Downtown Las Vegas also has a number of hotels. Though many of these are a older than those on the Strip, recent renovations have made the lodging experience a bit better while often maintaining a lower price tag. El Cortez, The Plaza, D Hotel and Golden Gate are a few that have undergone facelifts in recent months.
What to Do
Las Vegas teems with things to do. Shows, dining, attractions, gambling—if you name it, you can probably do it. In addition to these typical Las Vegas attractions, however, there are a few under-the-radar activities that might pique your interest.
One of the things many people think Las Vegas lacks is history, which is justified given the fact that, in the past, buildings have simply been imploded to make way for something new. There is a place to view a piece of this lost history, though. The Neon Boneyard, hidden on the outskirts of downtown, is where old Vegas goes to die with its aged signs, broken light bulbs and rusty wiring. The Pinball Hall of Fame is a fun place to spend an afternoon, as are the Atomic Testing Museum and The Mob Museum. Head downtown to Fremont Street and stop in at the Las Vegas Toy Shack for a trip back to yesteryear. Keep your eyes open for the “toy guy” from the reality show Pawn Stars; he owns the store.
Sometimes the best things in Las Vegas are actually beyond its borders. For an escape from the city, take a day trip south to Hoover Dam and Lake Mead National Recreation Area, where you can rent a boat and spend an afternoon on the water. In nearby Bootleg Canyon, go zip lining over the desert landscape. If you enjoy hiking, seek out Red Rock Canyon or Valley of Fire for a day on the trails. And if you visit Las Vegas in the winter, consider making the trip up to Las Vegas Ski & Snowboard Resort. That’s right—you can ski just 30 minutes outside of Las Vegas!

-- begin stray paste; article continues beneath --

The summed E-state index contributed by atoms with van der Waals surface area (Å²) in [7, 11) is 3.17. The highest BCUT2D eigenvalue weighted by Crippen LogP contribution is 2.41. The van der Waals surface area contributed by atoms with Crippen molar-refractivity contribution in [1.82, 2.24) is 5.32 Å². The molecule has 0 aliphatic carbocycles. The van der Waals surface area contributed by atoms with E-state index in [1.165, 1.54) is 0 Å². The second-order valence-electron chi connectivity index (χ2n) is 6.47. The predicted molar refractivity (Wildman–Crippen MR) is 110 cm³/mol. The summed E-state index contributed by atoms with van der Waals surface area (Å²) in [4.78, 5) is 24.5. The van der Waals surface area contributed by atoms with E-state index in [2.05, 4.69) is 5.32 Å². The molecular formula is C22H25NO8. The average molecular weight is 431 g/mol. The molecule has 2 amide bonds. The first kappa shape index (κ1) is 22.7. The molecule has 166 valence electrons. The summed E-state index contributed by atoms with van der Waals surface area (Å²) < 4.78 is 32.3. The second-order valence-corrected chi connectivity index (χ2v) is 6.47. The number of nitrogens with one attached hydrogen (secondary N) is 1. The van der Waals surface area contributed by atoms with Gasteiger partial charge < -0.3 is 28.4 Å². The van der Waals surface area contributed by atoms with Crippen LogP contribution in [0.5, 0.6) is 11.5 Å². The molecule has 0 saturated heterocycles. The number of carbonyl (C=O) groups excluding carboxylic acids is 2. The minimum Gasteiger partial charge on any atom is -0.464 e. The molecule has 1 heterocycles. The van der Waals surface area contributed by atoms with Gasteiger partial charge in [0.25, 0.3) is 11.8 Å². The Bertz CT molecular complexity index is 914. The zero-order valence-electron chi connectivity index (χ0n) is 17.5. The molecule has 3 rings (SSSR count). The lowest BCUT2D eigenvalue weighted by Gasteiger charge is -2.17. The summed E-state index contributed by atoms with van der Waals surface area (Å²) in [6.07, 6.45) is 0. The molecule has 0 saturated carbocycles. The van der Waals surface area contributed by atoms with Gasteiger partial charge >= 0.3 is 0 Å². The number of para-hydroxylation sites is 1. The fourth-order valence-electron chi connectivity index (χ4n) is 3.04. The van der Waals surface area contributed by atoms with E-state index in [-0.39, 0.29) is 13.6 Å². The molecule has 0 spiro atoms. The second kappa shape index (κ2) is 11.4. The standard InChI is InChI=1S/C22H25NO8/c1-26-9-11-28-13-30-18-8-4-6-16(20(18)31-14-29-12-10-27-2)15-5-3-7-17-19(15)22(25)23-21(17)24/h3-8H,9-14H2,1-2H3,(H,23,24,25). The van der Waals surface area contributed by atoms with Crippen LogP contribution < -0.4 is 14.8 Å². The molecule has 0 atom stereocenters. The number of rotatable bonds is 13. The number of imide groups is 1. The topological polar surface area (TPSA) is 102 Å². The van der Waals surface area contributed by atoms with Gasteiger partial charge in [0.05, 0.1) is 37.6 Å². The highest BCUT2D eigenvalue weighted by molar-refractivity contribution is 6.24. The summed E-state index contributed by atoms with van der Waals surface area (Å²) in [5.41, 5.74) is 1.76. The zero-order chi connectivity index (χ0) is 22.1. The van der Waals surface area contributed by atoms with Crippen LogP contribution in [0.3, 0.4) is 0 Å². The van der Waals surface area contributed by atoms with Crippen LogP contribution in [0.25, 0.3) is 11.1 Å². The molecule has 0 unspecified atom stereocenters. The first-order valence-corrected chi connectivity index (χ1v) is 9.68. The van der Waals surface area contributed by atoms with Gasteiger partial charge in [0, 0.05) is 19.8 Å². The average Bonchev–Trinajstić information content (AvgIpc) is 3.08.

Eating and Drinking
One of the most popular things to do in Las Vegas is indulge in the dining experience. Celebrity chefs from around the world have descended upon Vegas, and most of the major hotel casinos have restaurants that feature their menus. Wolfgang Puck, Kerry Simon, Julian Serrano and others have made their mark on Las Vegas, and, as a result, every night of a Las Vegas vacation can feature some of the best food in the world. Keep in mind that these restaurants tend to be a bit on the pricey side and you’ll likely need to make reservations on the weekends and over holidays, but the experience is worth it.